They Call Them Southern Peas, Cowpeas and Black-Eyed Peas

He walked into the kitchen and looked at me out of the side of his eye. "Ew!"

He glanced down into the bag and looked back at me again through the kitchen doorway to me sitting at the table with the kids and lowered his voice to barely audible. "Ummm...GROSS. What is this?? Do you need me to throw it away?"

(Note: I most definitely did not marry Mr. Optimism.)

"Um, no. They're dried beans, I just need to hull them!"

To be fair, they are dried out old beans. And we're not used to seeing them, we buy beans in cans or in bags, already hulled and picked through to look perfect. But when we went to market that morning, I just couldn't resist. The weather was unseasonably chilly and it felt like fall and the girl was talking about these "Southern Peas" and the amazing soup that was made with them the night before that involved smoky bacon and veggies and deliciousness.

Except one thing: I didn't actually know what they were yet. She said the were Southern Peas, which meant nothing to me beyond the fact that they were clearly some sort of bean. A quick Google search showed me that they have a bunch of names and different varieties, but they're a kind of bean grown most historically in the south, and sometimes also called Cowpeas or Black-Eyed Peas. This helped because it meant that I could search for Black-Eyed Pea recipes.

So I bought them and hulled them and they've been sitting in a jar since September.

But earlier this week I looked around the kitchen to make sure I was making good use of what we have on hand and remembered the beans sitting in the jar and decided to cook them in the slow cooker.   If you think of it ahead of time, you can soak them overnight to shorten their cooking time on the stove top, but it was just as easy for me to throw all of this in the crock pot and have them cook there. When we were ready for dinner, I made a pot of farro and called it good. It was plain, but everyone was happy. It would be delicious with some cheese in there and some cooked greens, too, but I needed to go grocery shopping. In the summer it would be great cold with the beans and farro (or rice or any other grain) tossed with a vinaigrette and some tomato and onion and cucumber and peppers and feta. There's lots of room to play and they also freeze well once cooked, so they're a great thing to have around for last-minute dinners.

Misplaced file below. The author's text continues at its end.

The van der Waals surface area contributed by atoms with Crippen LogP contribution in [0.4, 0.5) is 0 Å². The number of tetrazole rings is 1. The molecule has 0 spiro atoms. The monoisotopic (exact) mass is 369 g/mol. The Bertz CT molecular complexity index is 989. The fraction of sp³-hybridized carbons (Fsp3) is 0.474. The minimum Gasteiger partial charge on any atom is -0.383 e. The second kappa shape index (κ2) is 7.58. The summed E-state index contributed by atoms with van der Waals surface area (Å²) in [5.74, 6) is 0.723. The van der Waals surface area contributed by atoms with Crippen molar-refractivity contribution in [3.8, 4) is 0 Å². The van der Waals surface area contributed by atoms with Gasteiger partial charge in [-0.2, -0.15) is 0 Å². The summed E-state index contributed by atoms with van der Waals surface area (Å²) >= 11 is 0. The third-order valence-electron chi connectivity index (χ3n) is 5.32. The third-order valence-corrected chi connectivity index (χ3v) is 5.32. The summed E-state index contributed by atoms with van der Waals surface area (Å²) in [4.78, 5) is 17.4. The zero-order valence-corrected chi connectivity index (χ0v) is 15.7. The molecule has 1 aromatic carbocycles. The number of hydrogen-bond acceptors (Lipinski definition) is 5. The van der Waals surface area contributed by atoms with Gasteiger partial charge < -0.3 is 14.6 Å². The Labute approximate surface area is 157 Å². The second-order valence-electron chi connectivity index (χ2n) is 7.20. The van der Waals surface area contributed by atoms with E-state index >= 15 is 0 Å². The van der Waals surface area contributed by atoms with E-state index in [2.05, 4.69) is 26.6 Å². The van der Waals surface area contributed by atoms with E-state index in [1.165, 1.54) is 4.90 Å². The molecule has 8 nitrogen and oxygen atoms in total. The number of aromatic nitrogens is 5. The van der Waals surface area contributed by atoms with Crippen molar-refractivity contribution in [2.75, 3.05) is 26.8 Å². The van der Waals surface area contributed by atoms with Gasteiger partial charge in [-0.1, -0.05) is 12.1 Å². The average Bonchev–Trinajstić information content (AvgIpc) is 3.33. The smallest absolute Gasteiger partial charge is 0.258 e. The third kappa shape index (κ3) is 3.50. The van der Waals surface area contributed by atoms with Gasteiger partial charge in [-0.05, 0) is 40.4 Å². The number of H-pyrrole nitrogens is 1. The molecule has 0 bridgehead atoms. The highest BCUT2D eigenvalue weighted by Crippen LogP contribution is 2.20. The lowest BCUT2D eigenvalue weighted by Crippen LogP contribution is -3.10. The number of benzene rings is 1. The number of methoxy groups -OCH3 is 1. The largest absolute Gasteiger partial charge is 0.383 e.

Slow Cooker Souther Peas / Cowpeas / Black-Eyed Peas

2 cups dried black-eyed peas

1 ham hock

3 smashed cloves of garlic

1 onion quartered

1 large carrot quartered

1 teaspoon salt

1/2 teaspoon pepper

6 cups of water

Throw everything in and cook on low 6-8 hours. 

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